4. Indeed. I too hate when the fuck fat loss message is co-opted like that, as if a stealth approach is some magic pill. As you so well state, that’s hardly the message we need. Body acceptance–now there’s a radical idea. Thanks so much for this.

  5. I award you no points for dissing Nia Shanks! (Not that you attacked her personally, I just enjoy the rhetorical flourish.) She IS a personal trainer. I love her podcast, and her entire message is about celebrating your body for its own sake, not berating yourself over numbers, and feeling your best. I dunno girl, I know you feel like you got bait-and-switched, but when you say “Even articles entitled ‘Fuck Fat Loss’ think I should lose weight” I don’t think she’s saying you specifically!

    1. but, like, you don’t think Nia’s article was link bait? Wherein it appears so slyly under the guise of body positivity, therefore appealing to the interests of Carly (and I, and so many fat folx) specifically? Who was that article written for, and why wouldn’t it’s message be confusing for people who read it and are inspired and then suddenly feel as if it was actually a different message? Just curious!

    2. i didn’t feel personally attacked or criticized by Nia’s article; which is precisely why i didn’t criticize her personally. Instead, i addressed my problems with her argument. Do you have problems with mine?

  6. Really good post, and it needed to be said (again and again, it would seem… 🙂 There is so much moral panic out there about weight, and as Tracy says, the idea that we just move our bodies for fun and pleasure and eat what is good-to-us-for-our-own-reasons sends a lot of people into a tizzy. I read the Nia Shanks post, and I bet that her message is sincerely trying to close the distance between training to get a body that looks a certain way and training to feel good about yourself (albeit in ways informed by conventional views about health and body image). But she just can’t let go of those norms about weight and body image and “sensible” eating.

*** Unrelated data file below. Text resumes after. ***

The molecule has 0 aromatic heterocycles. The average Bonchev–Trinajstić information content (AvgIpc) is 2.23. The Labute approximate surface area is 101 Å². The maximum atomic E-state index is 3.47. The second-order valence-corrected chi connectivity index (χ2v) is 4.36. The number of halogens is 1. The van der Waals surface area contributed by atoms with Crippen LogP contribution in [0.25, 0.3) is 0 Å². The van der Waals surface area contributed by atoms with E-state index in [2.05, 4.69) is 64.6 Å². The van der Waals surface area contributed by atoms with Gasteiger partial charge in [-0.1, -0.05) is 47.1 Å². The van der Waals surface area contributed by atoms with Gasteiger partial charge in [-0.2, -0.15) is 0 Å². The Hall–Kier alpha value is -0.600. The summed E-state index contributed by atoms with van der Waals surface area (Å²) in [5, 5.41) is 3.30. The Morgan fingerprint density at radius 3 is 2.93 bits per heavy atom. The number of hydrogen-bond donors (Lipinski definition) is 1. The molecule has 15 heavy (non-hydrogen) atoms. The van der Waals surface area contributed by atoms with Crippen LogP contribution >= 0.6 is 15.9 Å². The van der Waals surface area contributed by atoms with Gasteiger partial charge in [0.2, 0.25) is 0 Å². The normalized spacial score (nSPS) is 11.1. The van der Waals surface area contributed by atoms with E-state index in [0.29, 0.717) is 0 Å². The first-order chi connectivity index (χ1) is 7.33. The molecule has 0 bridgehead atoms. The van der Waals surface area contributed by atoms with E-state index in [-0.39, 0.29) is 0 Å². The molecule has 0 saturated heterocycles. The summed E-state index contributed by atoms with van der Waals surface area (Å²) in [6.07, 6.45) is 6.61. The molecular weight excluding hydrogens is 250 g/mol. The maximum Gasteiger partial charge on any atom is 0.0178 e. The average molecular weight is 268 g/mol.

I talked with a dietitian friend the other day who said to me that although she thinks that Health at Every Size has some good points, she simply cannot countenance the idea that dietitians should let go of the idea that their job is to help their clients lose and manage weight for conventional health reasons. Otherwise, what would their jobs be?